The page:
"I worked with NATO. I worked with all our allies, mainly German, Portuguese, Spanish, French," Wright said. "Ultimately our whole goal was to transition the Afghans to the next step — for them to take control, which they did while we were there. They took control of everything. And it was to mentor them to be able to function on their own."

Wright had the best perch to evaluate the ongoing transition for the Afghans.

"Just being there you see huge improvements, you see that they really care and they're trying to make a difference," Wright said. "And it is tough but they're not giving up and that's the important thing that I think we instilled in them. The U.S. are a group of people that don't like to give up — we push them to strive for that and they did — and they still are."

Wright has two more years to go on his current enlistment and he doesn't know what the future holds. He hopes to spend the rest of his enlistment in the United States but said it's possible he could be deployed again.

"There's a time, I think, in everyone's career where they feel like they're at a point in which they're ready to move on — as far as being in the military and then in an intelligence standpoint — I'm not at that (point) myself, I don't believe I am. I think I can get higher, get better, be smarter — before I make the jump (to civilian life)," Wright said. "I've got until 2014, my contract's finished. But I plan on doing more. My mindset if I get to eight years (of service), well I said 'I've already got to eight so I might as well do 20.' "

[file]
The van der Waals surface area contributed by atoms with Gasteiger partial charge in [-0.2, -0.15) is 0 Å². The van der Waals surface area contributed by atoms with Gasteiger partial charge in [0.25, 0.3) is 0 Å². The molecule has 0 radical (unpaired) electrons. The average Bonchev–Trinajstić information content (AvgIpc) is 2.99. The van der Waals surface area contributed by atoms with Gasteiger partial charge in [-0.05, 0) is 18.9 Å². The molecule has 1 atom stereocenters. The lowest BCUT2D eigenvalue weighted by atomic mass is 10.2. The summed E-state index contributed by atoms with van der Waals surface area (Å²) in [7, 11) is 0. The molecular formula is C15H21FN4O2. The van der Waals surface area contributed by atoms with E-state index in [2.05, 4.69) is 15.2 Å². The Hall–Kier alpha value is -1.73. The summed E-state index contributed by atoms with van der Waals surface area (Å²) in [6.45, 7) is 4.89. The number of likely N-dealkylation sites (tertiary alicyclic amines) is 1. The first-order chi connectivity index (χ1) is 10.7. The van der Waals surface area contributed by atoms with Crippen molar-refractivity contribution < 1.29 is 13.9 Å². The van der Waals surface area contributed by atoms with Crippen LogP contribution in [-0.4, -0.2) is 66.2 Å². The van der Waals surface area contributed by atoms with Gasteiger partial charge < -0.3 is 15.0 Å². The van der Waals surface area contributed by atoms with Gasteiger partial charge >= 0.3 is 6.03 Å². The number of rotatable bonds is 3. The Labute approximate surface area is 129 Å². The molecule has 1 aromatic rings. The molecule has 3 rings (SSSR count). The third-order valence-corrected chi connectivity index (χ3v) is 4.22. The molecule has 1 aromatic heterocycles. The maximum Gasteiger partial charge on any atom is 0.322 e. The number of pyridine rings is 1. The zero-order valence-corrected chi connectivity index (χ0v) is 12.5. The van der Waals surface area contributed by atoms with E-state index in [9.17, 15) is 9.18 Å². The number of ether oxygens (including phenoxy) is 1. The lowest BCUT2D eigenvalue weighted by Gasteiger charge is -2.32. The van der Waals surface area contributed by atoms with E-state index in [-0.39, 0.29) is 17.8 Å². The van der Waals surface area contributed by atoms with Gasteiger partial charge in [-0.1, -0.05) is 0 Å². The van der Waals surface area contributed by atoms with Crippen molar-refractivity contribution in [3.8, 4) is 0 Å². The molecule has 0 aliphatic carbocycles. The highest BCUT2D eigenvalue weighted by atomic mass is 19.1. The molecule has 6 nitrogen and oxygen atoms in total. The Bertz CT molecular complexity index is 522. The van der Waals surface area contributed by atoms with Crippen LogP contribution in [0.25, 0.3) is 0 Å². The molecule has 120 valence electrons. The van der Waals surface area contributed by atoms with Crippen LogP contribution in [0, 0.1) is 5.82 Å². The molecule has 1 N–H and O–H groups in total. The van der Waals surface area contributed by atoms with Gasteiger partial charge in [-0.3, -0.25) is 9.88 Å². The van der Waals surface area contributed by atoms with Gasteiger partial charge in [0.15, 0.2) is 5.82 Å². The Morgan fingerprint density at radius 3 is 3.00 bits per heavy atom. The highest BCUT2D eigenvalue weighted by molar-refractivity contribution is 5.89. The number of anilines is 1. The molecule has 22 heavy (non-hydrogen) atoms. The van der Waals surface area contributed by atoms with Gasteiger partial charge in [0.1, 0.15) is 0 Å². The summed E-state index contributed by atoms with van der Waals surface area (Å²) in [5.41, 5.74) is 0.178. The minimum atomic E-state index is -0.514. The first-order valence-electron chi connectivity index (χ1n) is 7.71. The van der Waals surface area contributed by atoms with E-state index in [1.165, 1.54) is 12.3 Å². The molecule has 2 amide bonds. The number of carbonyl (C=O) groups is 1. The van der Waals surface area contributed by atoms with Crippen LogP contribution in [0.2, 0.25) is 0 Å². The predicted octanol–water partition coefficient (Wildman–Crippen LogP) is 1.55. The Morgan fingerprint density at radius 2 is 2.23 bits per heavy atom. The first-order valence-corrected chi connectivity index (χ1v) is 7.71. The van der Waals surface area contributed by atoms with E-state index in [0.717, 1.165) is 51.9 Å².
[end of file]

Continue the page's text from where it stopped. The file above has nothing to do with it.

Wright's parents are Welma Robinson of North Haverhill and John Wright of Littleton.

"They were both supportive, which is good," Wright said.

Wright is thankful to be home for now. Still the athlete, he's thankful to enjoy a run in the North Country's fresh air — different than air quality in Kabul. On July 29 he returns to Fort Lewis in Washington.

"When you run outside (in Kabul) you come back and you cough. It's disgusting. Dust, and they burn everything and you're just inhaling that on a daily basis. Not a lot of people run outside on military bases in Afghanistan. One, it's too hot. Two, there's too much dust," Wright said. "You're inside running on treadmills and there's usually a line to get on one."

Peter's little brother, David, is following in his brother's combat boot steps. David, 19, is scheduled to leave on Aug. 20 for basic training at Fort Benning in Georgia. After basic he is scheduled to move on to Fort Sill in Oklahoma, a field artillery base, to study to be a cannon crew member. Like his older brother, David opted for the service over college.